OpenConnect, an Excellent Alternative to Cisco AnyConnect for Unix Clients

I recently ran into trouble connecting to a Cisco AnyConnect SSL VPN gateway, which requires the Cisco AnyConnect client software, from my Linux workstation. Cisco does make a Linux AnyConnect client and seems to keep it fairly current but it suddenly stopped working for me (updates were performed on both the VPN and client machines within a couple of weeks of each other, so maybe the issues had something to do with that).

Eventually, I stumbled across OpenConnect, which is an open source client made for Unix systems (It has been tested on Linux, OpenBSD, FreeBSD, and Mac OSX). Installing OpenConnect was straightforward and once on my workstation, I was able to connect to the Cisco VPN again without issue.

By the way, if you are looking to connect to a Cisco IPsec VPN, you probably need to use vpnc instead of AnyConnect or OpenConnect. There are a few different GUI front-ends for vpnc such as KVpnc and the NetworkManager vpnc plug-in.

If you are a user of a recent Fedora release, you’re in luck — OpenConnect and its accompanying NetworkManager plug-in are available in the yum repositories so you can easily install them that way. Similarly, there is an OpenConnect package in the Debian unstable repository (though the plug-in is not available there).

To get OpenConnect going on your workstation from source code, read on.

First, ensure you have the prerequisites, libxml2 (Development files for the GNOME XML library) and OpenSSL.

I had to install libxml2 for my system. Since I am running Ubuntu on my PC, this was easily done via “sudo apt-get update” followed by “sudo apt-get install libxml2-dev.” I suspect this library is also in the yum repositories for popular RPM distributions — if not, try one of the RPM sites such as RPM Find or DAG.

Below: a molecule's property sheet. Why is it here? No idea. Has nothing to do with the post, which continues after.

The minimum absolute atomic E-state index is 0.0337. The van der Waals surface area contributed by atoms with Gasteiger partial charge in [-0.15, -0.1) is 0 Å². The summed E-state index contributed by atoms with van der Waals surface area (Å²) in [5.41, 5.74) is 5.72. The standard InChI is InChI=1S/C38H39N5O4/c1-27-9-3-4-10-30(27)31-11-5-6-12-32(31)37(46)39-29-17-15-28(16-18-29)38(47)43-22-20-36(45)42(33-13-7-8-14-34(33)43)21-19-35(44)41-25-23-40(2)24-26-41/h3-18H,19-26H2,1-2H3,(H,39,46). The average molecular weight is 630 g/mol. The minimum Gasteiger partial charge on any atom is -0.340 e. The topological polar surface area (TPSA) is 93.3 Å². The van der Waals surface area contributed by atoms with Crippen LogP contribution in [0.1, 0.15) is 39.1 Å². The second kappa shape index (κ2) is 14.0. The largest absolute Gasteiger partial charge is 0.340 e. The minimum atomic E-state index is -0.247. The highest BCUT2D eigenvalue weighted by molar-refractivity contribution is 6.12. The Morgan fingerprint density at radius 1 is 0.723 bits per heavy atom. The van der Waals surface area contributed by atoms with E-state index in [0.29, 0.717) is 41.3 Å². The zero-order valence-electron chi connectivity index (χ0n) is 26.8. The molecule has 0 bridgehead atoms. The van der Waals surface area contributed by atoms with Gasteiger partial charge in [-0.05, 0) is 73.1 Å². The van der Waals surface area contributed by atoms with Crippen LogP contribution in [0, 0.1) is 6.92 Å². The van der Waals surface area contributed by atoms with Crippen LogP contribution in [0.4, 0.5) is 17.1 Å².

Download the OpenConnect source from it’s web site.

Unpack the tarball as in tar -xvzf openconnect-*.tar.gz.

Run make (type “make” without the quotes at the command line).

Run make install. (I actually use checkinstall instead, myself,  so I can easily remove the application, if necessary).

Connecting to the VPN

Once installed, you can connect to the VPN by typing openconnect

You will then be prompted separately for a user name, password, and group.  You should be connected after filling each of those in.

Press ctrl-c to terminate OpenConnect and disconnect from the VPN.

I wrote a simple script for myself, shown below, to make connecting a bit easier.


sudo openconnect -u mike –authgroup=’TunnelAllTraffic(Advanced)’

I didn’t bother with the NetworkManager plug-in since it had a bunch of dependencies and using this script at the command line works pretty well for me but remember the plug-in is a nice option to connect to your VPN in a few clicks.

There are many options and features for OpenConnect listed at the project page. Huge thanks to the OpenConnect developers for creating a vital application that works great!

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